Promote a deeper understanding of factors that impact human health and well-being.
Health literacy is influenced by a host of personal, sociocultural and system-level factors. These include age, socioeconomic status, mental health, cultural background, language and communication abilities, prior health experiences and how healthcare delivery and education systems deliver care, health information and health education. The link between health literacy and health outcomes has been documented at a global scale and is considered one of the key factors contributing to health disparities. Low health literacy has been linked to lower use of preventive care (e.g., flu shots), poor management of chronic conditions (e.g., high blood pressure) and lower self-reported health. These adverse outcomes have enormous economic implications. It is estimated that low health literacy costs the U.S. economy $100-240 billion each year.
Provide WELL Feature Guide
Materials and communications are provided to allow occupants to familiarize themselves with and benefit from features that are achieved by the project, including:
A guide (prominently displayed and/or made widely available to all occupants) describing the WELL features pursued by the project.
Information that explains the impact of the built environment and other environmental factors on occupant health, well-being and comfort.
Annual communications (e.g., emails, modules, trainings) to occupants about available health education, resources and policies available to them through WELL features pursued by the project.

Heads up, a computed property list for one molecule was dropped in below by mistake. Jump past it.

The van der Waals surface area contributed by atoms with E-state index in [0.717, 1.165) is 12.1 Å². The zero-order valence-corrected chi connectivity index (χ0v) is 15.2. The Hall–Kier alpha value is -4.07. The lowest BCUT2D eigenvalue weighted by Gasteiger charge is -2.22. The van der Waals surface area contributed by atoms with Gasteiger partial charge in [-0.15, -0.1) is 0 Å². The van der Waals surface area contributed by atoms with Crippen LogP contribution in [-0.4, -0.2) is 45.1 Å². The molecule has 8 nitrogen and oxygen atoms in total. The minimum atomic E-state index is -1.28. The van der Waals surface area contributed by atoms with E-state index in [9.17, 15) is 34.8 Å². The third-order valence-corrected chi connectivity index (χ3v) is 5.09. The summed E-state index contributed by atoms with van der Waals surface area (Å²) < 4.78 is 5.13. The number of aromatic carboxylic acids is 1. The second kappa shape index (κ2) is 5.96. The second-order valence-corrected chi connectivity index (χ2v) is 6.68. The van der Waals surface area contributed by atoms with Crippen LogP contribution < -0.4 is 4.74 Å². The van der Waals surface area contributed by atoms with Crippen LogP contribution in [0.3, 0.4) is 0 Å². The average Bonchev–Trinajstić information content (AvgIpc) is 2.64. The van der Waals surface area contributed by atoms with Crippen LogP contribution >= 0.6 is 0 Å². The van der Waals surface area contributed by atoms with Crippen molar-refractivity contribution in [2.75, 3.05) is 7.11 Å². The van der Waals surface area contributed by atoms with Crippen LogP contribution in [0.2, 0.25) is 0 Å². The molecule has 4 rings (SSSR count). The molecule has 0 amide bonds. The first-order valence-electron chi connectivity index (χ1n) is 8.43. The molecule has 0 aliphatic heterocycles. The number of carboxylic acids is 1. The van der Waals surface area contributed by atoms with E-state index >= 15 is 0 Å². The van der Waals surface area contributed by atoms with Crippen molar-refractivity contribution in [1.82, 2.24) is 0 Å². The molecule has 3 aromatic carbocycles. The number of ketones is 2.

Promote Health and Wellness Education
All occupants are offered a digital and/or physical library of health and wellness educational materials that meets the following requirements:
Covers ten unique evidence-based health topics.
Topics are tailored to the health concerns of building occupants (based on available regional, local and building-level demographic and health-related data) and should focus on primary prevention. Topics can include any aspect of health and wellness covered in WELL in addition to any other health topic relevant to the occupant population.
If physical, library is open during regular business hours.
Note: Projects should use Appendix C1 for guidance on which unique evidence-based health topics may be covered in the educational materials.
Education must be culturally appropriate and literacy level appropriate. Education can come in the form of trainings, brochures, videos, posters, pamphlets, newsletters and/or other written or online information. All educational materials must be checked annually to confirm information is relevant and up-to-date.
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